Longest UN climate talks end with no deal on carbon markets
After two weeks of negotiations, delegates from almost 200 nations passed declarations that were criticised as too weak.
Environmental groups and activists accused the world’s richest countries of showing little commitment to seriously tackling climate change after marathon talks ended in a deal described as “watered down and weak”.
International climate talks closed on Sunday in Madrid, Spain with negotiators postponing until next year a key decision on global carbon markets.
After two weeks of negotiations on tackling global warming, delegates from almost 200 nations passed declarations calling for greater ambition in cutting planet-heating greenhouse gases and in helping poor countries suffering the effects of climate change.
But despite holding the longest climate talks ever in 25 nearly annual editions, they left one of the thorniest issues for the next summit in Glasgow in a year’s time – how to deal with carbon emissions.
The climate discussions were accompanied at times by angry protests from indigenous and environmental groups, both inside and outside the venue. The demonstrations reflected growing frustration, particularly among young people, at the slow pace of government efforts to curb climate change.
Many developing countries and campaigners wanted to see much more explicit language spelling out the importance of countries submitting bolder pledges on emissions as the Paris Agreement process enters a crucial implementation phase next year.
“These talks reflect how disconnected country leaders are from the urgency of the science and the demands of their citizens in the streets,” said Helen Mountford, vice president for climate and economics at the World Resources Institute think-tank. “They need to wake up in 2020.”
Brazil, China, Australia, Saudi Arabia and the United States had led resistance to bolder action, delegates said.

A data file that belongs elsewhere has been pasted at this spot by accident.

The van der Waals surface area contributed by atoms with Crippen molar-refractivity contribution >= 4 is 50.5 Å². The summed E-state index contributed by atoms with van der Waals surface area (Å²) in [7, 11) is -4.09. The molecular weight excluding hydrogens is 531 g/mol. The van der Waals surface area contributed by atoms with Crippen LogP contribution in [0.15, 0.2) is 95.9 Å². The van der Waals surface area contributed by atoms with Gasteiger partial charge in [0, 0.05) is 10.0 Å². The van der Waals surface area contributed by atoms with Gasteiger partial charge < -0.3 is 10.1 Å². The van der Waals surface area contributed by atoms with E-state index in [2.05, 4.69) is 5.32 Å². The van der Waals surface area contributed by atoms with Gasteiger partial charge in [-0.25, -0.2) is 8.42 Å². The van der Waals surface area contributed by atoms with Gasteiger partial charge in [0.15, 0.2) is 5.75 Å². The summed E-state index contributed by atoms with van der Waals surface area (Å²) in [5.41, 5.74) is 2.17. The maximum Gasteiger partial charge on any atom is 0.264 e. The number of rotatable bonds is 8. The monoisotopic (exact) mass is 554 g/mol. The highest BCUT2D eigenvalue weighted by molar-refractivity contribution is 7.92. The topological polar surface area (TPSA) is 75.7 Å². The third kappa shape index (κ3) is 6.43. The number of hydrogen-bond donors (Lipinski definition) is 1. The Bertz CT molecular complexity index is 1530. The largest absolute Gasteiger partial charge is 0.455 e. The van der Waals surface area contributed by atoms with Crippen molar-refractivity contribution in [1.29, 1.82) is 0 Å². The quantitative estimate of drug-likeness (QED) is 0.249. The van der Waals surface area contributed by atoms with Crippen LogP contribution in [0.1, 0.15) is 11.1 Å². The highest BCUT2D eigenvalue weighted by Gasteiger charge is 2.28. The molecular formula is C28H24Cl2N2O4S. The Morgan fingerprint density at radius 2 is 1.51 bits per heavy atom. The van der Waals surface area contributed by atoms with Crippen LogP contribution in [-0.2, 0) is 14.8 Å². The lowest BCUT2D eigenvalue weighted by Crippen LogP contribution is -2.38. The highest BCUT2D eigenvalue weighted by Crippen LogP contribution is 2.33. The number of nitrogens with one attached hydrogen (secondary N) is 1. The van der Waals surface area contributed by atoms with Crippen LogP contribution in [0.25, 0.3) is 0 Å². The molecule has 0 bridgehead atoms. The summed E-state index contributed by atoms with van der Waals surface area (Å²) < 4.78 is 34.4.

Scientists say greenhouse gas emissions must start dropping sharply as soon as possible to prevent global temperatures rising more than 1.5 degrees Celsius (2.7 degrees Fahrenheit) by the end of the century.
Sunday’s agreement fell well short of what science says is needed to tackle the climate emergency.
The COP25 deal “expresses the urgent need” for new carbon-cutting commitments to close the gap between current emissions and goals of capping global warming at below 2C, host country Spain said in a statement.
Survival of civilisation
So far, the world is on course for a 3-4C (5.4-7.2F) rise with potentially dramatic consequences for many countries.
Given the stakes – the survival of civilisation, no less – it did not seem unreasonable to expect 196 nations gathered in Madrid to forge a global warming action plan to declare, in clear and simple language, that they would do more.
But welcome to the world of climate diplomacy, where the difference between “shall” and “should” can be debated for days, and determine whether a treaty has teeth or is toothless.
Reaction to the talks from climate activists was angry as negotiations resumed on Sunday.
“I think it’s disastrous, profoundly distressing,” said Mohamed Adow, director of the Power Shift Africa group. “The draft outcome that has been put forward to the Chilean presidency is disgraceful – completely unacceptable.”
Harjeet Singh from Actionaid was equally despondent about the negotiations. “What is happening here is mind-boggling and absolutely unprecedented,” he said.
“On the extra day of talks, you see 10 issues where you hear divergence from parties across the board. This is set for a collapse unless we fix it in the next few hours.”
Going into Madrid, climate negotiators had two main tasks.
One was to make clear their intention to draw down more of the greenhouse gases baking our planet and unleashing – with only 1C (1.8F) of warming – a cascade of deadly droughts, heatwaves and superstorms made more destructive by rising seas.
Under the 2015 Paris climate treaty, virtually every country in the world laid out a voluntary plan to curb emissions through, for example, switching to renewable energy, planting trees, and making buildings more energy-efficient.
But the sum total of their efforts would still see Earth heat up by more than 3C (5.4F), a recipe for human misery on a global scale. Indeed, the UN’s climate science panel says anything above 1.5C (2.7F) is asking for trouble.
That clear-and-present danger has finally registered with a large slice of humanity, including millions of young people who march through city streets to embarrass their governments into action.
Negotiators from the Conference of the Parties (COP) haggled over the wording of passages for weeks, and in the upside-down world of the UN talks, the result passes as a clarion call for action.
They could yet be watered down.
“We are in a fantasy land here,” said Alden Meyer, strategy and policy director for the Union of Concerned Scientists.
“I’ve been attending these climate negotiations since they first started in 1991. But never have I seen the almost total disconnect we’ve seen here at COP25 in Madrid between what the science requires and the people of the world demand.”
The other big-ticket item on the agenda at COP25 was mapping out rules for global carbon markets.
It may be done eventually but almost certainly not this year – negotiators prepared to punt the ball downfield to 2020’s meeting in Glasgow.